Nobody smacks a relative on the rump like that. Kumai was certain that there were laws against it. But she was too far away from Bradon and whoever that was to tell anything for sure.
Nothing much else had happened since she started watching them except for that friendly pat on the backside. She didn’t know what to think. Bradon did say yes to sailing with her today so that must have meant something. Only, Kumai didn’t know what it meant.
Walking would clear her head. She set out her credit card to pay for the mahi and beer. Time for a stroll to turtle cove on the park side of the marina. The small protected bay had the official name of Kaloko-Honokohau beach park, but she had seen hundreds of honu there over the past year so she named it turtle cove.
Headed in that direction across the sunbaked pavement was Chaz with his slow rolling walk. He was barefoot, wearing a pair of the new shorts. Kumai wanted the company of someone who was exactly what he seemed to be. She gathered her swim wear and phone in its waterproof case and dashed after him.
“Good morning!” She called out, “Or, I guess it’s almost afternoon.”
“Hello, hello.” Chaz said. “Kaipua, is it?”
“Ah yes. The midwife of the aina.”
“Oh, no. That must be someone else.” She felt disappointment creep in.
“No, that’s you.” He stopped and studied her through random grey eyebrows. “Where’s your dog?”
“Oh, well, yes. He’s at home.”
“Too bad. Beach here is perfect for dogs. S’why I come here, to visit the pooches.”
Kumai chuckled. “I come to visit the turtles.”
“Can’t pet ’em like I can dogs. Wouldn’t really want to touch ’em if I could, though.”
“Yes, cold and hard. A turtle is a sort of anti-dog.” Kumai agreed. “Mind if I walk with you?”
“Not at all, not at all. D’ya find your papers?” Chaz asked.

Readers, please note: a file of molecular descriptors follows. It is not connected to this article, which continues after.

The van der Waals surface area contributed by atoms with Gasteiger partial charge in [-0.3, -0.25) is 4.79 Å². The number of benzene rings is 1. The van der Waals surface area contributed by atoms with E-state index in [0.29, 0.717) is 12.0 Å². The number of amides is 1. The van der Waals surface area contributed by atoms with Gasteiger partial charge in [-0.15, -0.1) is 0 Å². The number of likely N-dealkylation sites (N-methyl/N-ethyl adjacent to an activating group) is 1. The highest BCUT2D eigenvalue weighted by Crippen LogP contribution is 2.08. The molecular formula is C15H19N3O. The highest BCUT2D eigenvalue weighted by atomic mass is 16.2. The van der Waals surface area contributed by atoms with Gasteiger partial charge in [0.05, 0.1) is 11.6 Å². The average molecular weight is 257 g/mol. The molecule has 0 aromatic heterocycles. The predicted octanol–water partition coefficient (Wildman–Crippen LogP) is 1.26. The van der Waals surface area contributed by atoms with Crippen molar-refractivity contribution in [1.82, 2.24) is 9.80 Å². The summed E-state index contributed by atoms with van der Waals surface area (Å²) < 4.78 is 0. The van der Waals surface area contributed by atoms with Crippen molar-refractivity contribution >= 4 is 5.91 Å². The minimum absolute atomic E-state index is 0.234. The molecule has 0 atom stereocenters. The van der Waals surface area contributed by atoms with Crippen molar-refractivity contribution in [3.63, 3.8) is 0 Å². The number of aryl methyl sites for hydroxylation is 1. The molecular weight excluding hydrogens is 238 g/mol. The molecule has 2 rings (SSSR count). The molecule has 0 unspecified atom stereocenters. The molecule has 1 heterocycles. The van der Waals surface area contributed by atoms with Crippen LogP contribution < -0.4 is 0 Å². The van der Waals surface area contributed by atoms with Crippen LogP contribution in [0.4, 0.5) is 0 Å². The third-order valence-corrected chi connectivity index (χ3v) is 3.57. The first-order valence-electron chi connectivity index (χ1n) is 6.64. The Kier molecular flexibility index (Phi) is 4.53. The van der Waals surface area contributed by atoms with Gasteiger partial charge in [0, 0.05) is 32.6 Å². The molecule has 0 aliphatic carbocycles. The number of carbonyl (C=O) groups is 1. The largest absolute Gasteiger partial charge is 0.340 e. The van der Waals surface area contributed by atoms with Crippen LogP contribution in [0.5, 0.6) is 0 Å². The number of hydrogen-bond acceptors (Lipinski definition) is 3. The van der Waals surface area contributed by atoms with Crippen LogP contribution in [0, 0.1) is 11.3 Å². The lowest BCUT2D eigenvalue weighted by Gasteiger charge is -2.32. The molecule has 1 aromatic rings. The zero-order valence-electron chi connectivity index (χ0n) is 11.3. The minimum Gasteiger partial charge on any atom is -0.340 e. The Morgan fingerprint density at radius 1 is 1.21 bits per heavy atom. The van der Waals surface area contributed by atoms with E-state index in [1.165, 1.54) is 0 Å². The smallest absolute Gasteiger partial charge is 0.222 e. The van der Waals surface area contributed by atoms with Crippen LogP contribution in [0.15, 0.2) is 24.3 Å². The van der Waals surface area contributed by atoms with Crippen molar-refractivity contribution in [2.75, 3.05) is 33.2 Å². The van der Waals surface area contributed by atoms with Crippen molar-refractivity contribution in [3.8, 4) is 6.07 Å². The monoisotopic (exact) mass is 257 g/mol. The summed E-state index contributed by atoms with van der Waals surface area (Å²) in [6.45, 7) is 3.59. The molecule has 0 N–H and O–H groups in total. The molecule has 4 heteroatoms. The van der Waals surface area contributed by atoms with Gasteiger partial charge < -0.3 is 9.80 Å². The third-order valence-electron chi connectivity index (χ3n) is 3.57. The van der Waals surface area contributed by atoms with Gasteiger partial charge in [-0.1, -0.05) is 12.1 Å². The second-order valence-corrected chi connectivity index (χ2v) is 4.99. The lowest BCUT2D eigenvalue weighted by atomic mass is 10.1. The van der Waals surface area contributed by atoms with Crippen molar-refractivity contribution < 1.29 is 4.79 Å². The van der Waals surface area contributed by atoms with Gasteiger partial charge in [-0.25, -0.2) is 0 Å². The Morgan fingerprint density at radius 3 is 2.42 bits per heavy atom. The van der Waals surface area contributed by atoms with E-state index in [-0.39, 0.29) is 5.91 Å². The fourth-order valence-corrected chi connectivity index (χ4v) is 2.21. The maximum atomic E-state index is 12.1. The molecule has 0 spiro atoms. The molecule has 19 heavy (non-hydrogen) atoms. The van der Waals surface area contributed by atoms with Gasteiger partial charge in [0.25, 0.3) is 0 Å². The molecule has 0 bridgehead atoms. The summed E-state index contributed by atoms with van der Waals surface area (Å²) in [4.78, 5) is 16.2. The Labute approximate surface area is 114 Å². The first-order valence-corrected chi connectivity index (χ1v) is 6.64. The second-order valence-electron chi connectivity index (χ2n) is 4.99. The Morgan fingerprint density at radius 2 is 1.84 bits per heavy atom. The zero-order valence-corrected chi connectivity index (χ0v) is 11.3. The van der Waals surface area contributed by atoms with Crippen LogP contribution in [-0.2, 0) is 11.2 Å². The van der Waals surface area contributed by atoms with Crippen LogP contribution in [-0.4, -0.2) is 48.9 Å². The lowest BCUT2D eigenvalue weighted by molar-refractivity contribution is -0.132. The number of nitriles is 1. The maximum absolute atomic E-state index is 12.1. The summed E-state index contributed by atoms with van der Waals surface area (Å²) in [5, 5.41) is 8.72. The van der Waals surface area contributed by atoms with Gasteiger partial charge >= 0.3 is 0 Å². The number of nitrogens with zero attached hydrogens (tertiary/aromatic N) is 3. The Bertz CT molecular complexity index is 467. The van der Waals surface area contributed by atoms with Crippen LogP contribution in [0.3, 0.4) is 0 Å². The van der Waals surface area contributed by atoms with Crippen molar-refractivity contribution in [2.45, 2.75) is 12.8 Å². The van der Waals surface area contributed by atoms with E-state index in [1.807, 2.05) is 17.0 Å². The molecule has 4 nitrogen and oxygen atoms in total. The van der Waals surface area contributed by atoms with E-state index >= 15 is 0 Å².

“My papers?” Geez this guy is confused.
“Yeah, you said there were maps or something.”
“Oh! Those. I don’t really expect to find them.”
“Well they won’t come looking for you a second time. You might have to look for them.”
“I wouldn’t know where to start.”
“Maybe you just don’t want to believe what you already know.” Chaz said.
“Believe? I think of beliefs as something we formulate from emotions more than from rational thought.” Kumai grumbled.
“And you might know where to start looking if you put some rational thought to it.”
Not going to be doing that, wacko guy on the beach. “Okay. Thanks. Well, I guess I’ll go see a honu or two. Enjoy the dogs.”
“Happy hunting!” Chaz said then laughed uproariously.
Kumai checked her phone. She had ten more minutes before she needed to walk back to Bradon’s slip. She kicked off her shoes and waded into the ocean to get a dose of the sea, just in case the sailing didn’t happen after all. Not prepared for the shock of the cold that greeted her feet, she wondered if there was a shock waiting for her at Bradon’s boat that she might prepare for.
Pretending to let all the confusion from this morning trickle down through her feet to dissolve in the water for fish food, she relaxed her body and looked around. Sea turtles appeared similar to the mossy rocks that they fed on, so Kumai searched for them by observing the water rise and fall. Whenever it swelled and a wet mound of “rock” lifted with it, that rock was a honu.
Slippery as slimy spinach, the rocks offered Kumai no safe access to get a closer look. Instead, she walked through the shallow water where sand collected between the shore and the ancient fishing ponds.
Wading in knee deep, she was gradually surrounded by sea turtles floating with the currents. Eels lived in the submerged rock walls of the fishing ponds so she didn’t press out any further.
Down the shore she saw a familiar tread pattern in the sand and waded toward that direction. She followed the sculpted track out of the water to a sunbathing turtle up on the hot bank of sand. She let it rest undisturbed and walked back to her shoes and the marina.
Thick clouds formed south of Hualalai, promising a break from the building heat and maybe some rain for her ohana upcountry. She hoped for cool and rainy weather when she visited their coffee farm later this week, mostly because she was overly hot right now.
“Kumai!” She said.
“Kaandi?” She asked.
“Yes! I was so excited when Bradon said that you wanted to sail today. I thought I might never see you after you left the gardening class.”
“Well, me too. Except I was going to come to your wedding, remember?” Kumai smiled.
“Oh? Oh! Ha ha.” Kaandi blurted and glanced toward Bradon, “That was funny.”
Kumai thought that this whole situation was rather funny. Funny as in odd.
“How do you know Bradon?” Kaandi asked.
“I met him at his antiques store. And you?” Kumai asked.